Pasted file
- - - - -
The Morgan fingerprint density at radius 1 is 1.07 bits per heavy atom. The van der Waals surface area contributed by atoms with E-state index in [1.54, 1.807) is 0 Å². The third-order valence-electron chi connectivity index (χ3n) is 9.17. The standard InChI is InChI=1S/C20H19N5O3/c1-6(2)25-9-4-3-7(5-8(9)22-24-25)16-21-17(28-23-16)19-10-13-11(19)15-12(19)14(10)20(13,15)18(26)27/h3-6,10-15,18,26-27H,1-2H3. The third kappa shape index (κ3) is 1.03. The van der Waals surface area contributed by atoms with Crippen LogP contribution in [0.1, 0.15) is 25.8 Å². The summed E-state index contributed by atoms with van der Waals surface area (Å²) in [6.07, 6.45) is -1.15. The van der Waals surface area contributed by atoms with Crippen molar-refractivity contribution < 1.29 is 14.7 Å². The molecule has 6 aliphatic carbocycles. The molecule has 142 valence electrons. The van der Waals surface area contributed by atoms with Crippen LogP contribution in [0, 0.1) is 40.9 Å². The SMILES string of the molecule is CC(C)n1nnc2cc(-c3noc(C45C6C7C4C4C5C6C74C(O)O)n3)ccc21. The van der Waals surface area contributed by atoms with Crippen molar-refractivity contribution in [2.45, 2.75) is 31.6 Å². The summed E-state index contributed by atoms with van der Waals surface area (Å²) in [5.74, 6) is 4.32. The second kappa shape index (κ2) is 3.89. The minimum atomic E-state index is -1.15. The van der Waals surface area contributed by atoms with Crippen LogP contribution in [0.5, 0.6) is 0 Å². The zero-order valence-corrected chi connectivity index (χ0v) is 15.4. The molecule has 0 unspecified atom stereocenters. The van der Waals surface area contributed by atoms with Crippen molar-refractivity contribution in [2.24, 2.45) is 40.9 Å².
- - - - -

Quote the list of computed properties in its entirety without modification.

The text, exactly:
The Morgan fingerprint density at radius 1 is 1.07 bits per heavy atom. The van der Waals surface area contributed by atoms with E-state index in [1.54, 1.807) is 0 Å². The third-order valence-electron chi connectivity index (χ3n) is 9.17. The standard InChI is InChI=1S/C20H19N5O3/c1-6(2)25-9-4-3-7(5-8(9)22-24-25)16-21-17(28-23-16)19-10-13-11(19)15-12(19)14(10)20(13,15)18(26)27/h3-6,10-15,18,26-27H,1-2H3. The third kappa shape index (κ3) is 1.03. The van der Waals surface area contributed by atoms with Crippen LogP contribution in [0.1, 0.15) is 25.8 Å². The summed E-state index contributed by atoms with van der Waals surface area (Å²) in [6.07, 6.45) is -1.15. The van der Waals surface area contributed by atoms with Crippen molar-refractivity contribution < 1.29 is 14.7 Å². The molecule has 6 aliphatic carbocycles. The molecule has 142 valence electrons. The van der Waals surface area contributed by atoms with Crippen LogP contribution in [0, 0.1) is 40.9 Å². The SMILES string of the molecule is CC(C)n1nnc2cc(-c3noc(C45C6C7C4C4C5C6C74C(O)O)n3)ccc21. The van der Waals surface area contributed by atoms with Crippen molar-refractivity contribution in [2.45, 2.75) is 31.6 Å². The summed E-state index contributed by atoms with van der Waals surface area (Å²) in [5.74, 6) is 4.32. The second kappa shape index (κ2) is 3.89. The minimum atomic E-state index is -1.15. The van der Waals surface area contributed by atoms with Crippen LogP contribution in [0.5, 0.6) is 0 Å². The zero-order valence-corrected chi connectivity index (χ0v) is 15.4. The molecule has 0 unspecified atom stereocenters. The van der Waals surface area contributed by atoms with Crippen molar-refractivity contribution in [2.24, 2.45) is 40.9 Å².